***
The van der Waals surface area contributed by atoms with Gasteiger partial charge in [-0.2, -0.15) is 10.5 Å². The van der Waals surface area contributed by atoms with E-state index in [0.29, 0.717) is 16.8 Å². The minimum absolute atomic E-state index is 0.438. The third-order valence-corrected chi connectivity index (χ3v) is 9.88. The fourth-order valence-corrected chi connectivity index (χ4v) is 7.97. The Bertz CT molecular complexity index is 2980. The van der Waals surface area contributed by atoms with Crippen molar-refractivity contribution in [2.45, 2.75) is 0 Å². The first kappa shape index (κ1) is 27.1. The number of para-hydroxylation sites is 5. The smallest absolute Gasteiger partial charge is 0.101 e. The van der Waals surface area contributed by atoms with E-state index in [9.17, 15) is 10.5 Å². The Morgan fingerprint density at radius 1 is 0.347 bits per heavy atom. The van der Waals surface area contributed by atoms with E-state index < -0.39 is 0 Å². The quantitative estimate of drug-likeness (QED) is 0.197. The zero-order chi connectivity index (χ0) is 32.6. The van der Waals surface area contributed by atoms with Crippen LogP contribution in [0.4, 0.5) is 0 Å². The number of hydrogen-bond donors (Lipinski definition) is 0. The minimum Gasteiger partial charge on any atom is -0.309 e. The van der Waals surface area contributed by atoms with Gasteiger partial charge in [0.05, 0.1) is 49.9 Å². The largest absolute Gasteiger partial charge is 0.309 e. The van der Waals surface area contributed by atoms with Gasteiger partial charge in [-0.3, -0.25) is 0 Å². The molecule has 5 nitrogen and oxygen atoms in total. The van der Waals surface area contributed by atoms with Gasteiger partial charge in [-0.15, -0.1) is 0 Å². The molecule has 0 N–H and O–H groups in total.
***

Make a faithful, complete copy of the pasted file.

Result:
The van der Waals surface area contributed by atoms with Gasteiger partial charge in [-0.2, -0.15) is 10.5 Å². The van der Waals surface area contributed by atoms with E-state index in [0.29, 0.717) is 16.8 Å². The minimum absolute atomic E-state index is 0.438. The third-order valence-corrected chi connectivity index (χ3v) is 9.88. The fourth-order valence-corrected chi connectivity index (χ4v) is 7.97. The Bertz CT molecular complexity index is 2980. The van der Waals surface area contributed by atoms with Crippen molar-refractivity contribution in [2.45, 2.75) is 0 Å². The first kappa shape index (κ1) is 27.1. The number of para-hydroxylation sites is 5. The smallest absolute Gasteiger partial charge is 0.101 e. The van der Waals surface area contributed by atoms with E-state index in [9.17, 15) is 10.5 Å². The Morgan fingerprint density at radius 1 is 0.347 bits per heavy atom. The van der Waals surface area contributed by atoms with E-state index < -0.39 is 0 Å². The quantitative estimate of drug-likeness (QED) is 0.197. The zero-order chi connectivity index (χ0) is 32.6. The van der Waals surface area contributed by atoms with Crippen LogP contribution in [0.4, 0.5) is 0 Å². The number of hydrogen-bond donors (Lipinski definition) is 0. The minimum Gasteiger partial charge on any atom is -0.309 e. The van der Waals surface area contributed by atoms with Gasteiger partial charge in [0.05, 0.1) is 49.9 Å². The largest absolute Gasteiger partial charge is 0.309 e. The van der Waals surface area contributed by atoms with Gasteiger partial charge in [-0.3, -0.25) is 0 Å². The molecule has 5 nitrogen and oxygen atoms in total. The van der Waals surface area contributed by atoms with Gasteiger partial charge in [-0.15, -0.1) is 0 Å². The molecule has 0 N–H and O–H groups in total.